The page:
Apparently the abundance of yoga practitioners creates an irresistible target for the world’s spammers. And no doubt before long they will notice this post and begin sending me comments about miracle weight loss pills and cheap hair transplants. But there may be some redeeming moments, too. Now that Bollywood has come out with season two of Flames, we can all look forward to finding out if Rajat and Ishita have finally managed to patch up their differences, realize they’re in love, and locate a really great yoga class in a studio near them. Stay tuned for updates.
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“So I need to come up with a topic for this week’s post,” I said to Rich, as I pushed open the door to a cerveceria (beer house) on the outskirts of Seville. The usual Sunday lunch crowd was gathering: parents with adult kids and grandchildren, long-married couples, a cluster of single men in the corner by the TV, watching the game.
The chef’s wife shouted a welcome over the hubbub, and we called back greetings as we threaded our way to one of the plain wooden tables at the back. The waiter hurried over with a white paper tablecloth, and Rich picked up the napkin dispenser while I lifted the menus. After putting the table in order, our waiter leaned forward confidentially, flipped open one of menus, and pointed to the words pollo al campo.
“The country chicken is really good today,” he said, as he always did. “From our place in the country. Delicious. Also the wild boar.”
When the waiter left to fetch our drinks, Rich and I considered our options and agreed, as we usually did, that the pollo al campo really was too delicious to pass up. I began again, “So about this week’s post…” A great shout went up from the futbol corner as someone — judging by the joy, someone on the home team — scored a goal. Behind us, a chair fell over with a crash, and a small boy hurried past, trying to look innocent. Our waiter returned with ice cold beers, a bowl of olives, and a basket of bread. I gave up any attempt at conversation and just sat back to enjoy the atmosphere that locals call Sevilla profunda (profound Seville).
There is something wonderful about a solidly unpretentious eatery, with serviceable furniture, regular customers, and nothing that even pretends to be “décor.” In a place like this, you can relax knowing you’ll find the same hearty, delicious dishes that have been satisfying locals for generations. You need never worry that the chef will suddenly become inspired to force-feed his neighbors the kind of small-portioned, trendy fare that comes from studying molecular gastronomy in Paris.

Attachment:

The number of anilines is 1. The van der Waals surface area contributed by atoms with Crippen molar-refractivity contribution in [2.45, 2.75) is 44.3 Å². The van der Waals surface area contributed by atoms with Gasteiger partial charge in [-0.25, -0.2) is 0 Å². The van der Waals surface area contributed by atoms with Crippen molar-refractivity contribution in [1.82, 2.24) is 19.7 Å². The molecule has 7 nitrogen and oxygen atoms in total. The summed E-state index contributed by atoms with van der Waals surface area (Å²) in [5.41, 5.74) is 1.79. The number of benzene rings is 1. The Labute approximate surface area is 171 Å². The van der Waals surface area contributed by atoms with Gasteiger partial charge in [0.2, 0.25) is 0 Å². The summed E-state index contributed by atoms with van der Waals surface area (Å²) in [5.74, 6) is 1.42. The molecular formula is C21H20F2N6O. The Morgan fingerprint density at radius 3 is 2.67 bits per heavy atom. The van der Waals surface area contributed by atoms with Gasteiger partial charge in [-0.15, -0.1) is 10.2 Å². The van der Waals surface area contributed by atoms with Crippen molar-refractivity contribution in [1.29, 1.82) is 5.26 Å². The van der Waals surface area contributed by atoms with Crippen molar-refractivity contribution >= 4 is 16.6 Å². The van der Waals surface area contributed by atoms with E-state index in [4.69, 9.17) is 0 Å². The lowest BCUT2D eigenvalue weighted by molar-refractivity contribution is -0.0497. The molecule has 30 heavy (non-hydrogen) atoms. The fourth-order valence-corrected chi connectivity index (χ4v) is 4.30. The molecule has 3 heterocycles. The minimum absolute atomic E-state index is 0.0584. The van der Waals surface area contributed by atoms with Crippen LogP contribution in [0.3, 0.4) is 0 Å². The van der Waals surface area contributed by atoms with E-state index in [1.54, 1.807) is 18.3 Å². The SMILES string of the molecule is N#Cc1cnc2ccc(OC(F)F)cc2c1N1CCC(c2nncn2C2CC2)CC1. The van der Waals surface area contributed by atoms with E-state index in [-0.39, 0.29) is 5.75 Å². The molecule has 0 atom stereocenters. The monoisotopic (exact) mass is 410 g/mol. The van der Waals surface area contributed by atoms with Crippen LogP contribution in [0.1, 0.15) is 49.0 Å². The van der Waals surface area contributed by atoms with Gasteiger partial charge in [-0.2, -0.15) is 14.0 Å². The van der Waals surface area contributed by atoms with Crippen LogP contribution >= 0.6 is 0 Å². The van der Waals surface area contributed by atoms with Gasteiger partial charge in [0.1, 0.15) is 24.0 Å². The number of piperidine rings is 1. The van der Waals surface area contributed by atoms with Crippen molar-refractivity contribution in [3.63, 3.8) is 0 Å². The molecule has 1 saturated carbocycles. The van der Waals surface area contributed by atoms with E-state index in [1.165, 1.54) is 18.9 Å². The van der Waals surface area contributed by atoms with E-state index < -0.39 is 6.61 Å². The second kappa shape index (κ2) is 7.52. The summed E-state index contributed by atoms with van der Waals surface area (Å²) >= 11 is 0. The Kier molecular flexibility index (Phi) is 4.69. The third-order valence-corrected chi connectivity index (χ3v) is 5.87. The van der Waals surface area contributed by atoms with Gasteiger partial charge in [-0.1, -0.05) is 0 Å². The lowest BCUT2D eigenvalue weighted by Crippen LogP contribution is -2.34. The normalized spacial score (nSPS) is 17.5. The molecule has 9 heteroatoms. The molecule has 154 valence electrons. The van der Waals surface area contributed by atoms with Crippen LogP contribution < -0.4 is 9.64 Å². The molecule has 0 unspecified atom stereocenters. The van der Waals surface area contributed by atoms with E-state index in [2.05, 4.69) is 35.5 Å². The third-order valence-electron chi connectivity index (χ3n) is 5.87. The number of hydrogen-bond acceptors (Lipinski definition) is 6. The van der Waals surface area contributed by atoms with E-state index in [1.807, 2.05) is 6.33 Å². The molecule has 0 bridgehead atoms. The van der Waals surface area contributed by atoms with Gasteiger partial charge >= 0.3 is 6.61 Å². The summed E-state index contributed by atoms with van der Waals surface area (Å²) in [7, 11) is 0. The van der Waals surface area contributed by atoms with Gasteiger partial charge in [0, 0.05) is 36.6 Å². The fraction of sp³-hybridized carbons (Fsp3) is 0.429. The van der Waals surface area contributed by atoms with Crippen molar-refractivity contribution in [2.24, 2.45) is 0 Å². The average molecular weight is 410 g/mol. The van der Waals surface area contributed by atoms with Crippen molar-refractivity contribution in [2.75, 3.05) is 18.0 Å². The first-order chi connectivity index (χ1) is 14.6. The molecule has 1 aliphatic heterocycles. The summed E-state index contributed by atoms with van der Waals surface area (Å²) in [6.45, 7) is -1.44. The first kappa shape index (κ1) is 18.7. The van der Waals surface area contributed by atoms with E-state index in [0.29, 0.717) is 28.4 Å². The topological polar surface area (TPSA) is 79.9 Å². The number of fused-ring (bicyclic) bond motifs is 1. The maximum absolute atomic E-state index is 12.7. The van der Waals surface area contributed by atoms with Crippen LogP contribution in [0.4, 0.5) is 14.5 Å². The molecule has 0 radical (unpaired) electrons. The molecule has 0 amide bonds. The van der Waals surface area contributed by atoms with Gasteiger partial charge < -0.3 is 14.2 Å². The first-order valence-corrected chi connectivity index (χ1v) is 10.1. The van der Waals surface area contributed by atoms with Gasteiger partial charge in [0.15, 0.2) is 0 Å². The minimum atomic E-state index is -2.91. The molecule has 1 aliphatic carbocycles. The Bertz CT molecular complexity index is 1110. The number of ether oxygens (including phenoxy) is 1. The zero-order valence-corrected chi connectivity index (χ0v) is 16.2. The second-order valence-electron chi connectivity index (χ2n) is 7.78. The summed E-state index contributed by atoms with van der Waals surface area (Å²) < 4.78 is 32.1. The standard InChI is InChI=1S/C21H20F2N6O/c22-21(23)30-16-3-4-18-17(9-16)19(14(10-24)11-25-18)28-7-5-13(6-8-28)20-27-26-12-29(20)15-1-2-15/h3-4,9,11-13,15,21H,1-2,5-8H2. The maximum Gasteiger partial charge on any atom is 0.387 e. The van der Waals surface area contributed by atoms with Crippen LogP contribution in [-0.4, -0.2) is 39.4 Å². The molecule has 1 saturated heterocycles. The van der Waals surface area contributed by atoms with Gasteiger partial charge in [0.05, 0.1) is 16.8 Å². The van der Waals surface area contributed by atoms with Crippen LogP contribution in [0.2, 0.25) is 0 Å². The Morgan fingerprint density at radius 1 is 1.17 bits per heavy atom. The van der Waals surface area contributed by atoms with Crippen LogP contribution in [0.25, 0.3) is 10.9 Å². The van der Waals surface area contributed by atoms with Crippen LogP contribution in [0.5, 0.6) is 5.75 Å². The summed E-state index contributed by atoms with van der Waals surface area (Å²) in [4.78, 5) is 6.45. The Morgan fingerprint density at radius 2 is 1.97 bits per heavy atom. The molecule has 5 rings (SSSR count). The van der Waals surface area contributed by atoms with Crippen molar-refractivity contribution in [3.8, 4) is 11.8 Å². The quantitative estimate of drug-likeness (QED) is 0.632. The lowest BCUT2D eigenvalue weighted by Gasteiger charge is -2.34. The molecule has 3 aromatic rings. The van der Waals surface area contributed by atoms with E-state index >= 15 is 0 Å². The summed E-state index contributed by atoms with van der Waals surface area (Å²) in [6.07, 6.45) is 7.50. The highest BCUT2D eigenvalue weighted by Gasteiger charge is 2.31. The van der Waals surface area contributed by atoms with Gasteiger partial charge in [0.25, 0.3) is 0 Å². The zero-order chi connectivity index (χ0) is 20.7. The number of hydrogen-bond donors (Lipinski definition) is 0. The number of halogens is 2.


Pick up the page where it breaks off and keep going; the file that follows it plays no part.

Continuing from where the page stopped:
Don’t get me wrong; I love and respect Parisian cuisine. And it continues to set an ever-higher bar for world gastronomy, offering breathtakingly original versions of beef curry udon, deconstructed paella, and amusingly reimagined Mexican enchiladas. But visiting the City of Lights last month, I kept feeling something was missing. Finally one night, while sipping excellent sangria in a trendy boîte with a carefully cultivated dive bar theme, I figured it out.
“Every meal has been great,” I said to Rich. “But where’s all the French food?”
The answer is: disappearing fast. Having watched this phenomena take place in Seville, I shouldn’t have been surprised to encounter it in Paris as well. It’s called culinary displacement, and it’s what happens when trendy new eateries burst on the scene, followed by thinly disguised corporate chains with low-priced pizza and hamburgers; the glut of options leaves traditional restaurants marginalized if not outright defunct. Lucky for me, Sevillanos have a long history of stubbornly clinging to their traditions, so there will always be classic neighborhood cervezerias around, although they’re getting harder to find in the tourist-filled city center. In Paris, according to food writer Alexander Lobrano, the situation is more dire. “Today, rather than being the ballast of the Paris restaurant landscape, ‘real’ bistros are now marketed as nostalgic curiosities where you often pay a steep price for the privilege of eating ‘real’ French food.” Mon Dieu, say it ain’t so!
The disappearance of bistros is appalling news for travelers — not only because we’re losing the opportunity to enjoy coq au vin and bœuf bourguignon in their native habitat, but because we'll have fewer opportunities to connect with what it means to be French. Part of the fun of visiting foreign lands is immersing yourself in the atmosphere, enjoying the spectacle of everyday life playing out in a way that’s profoundly characteristic of that particular place. It offers us illuminating glimpses of their culture and often teaches us something about our own.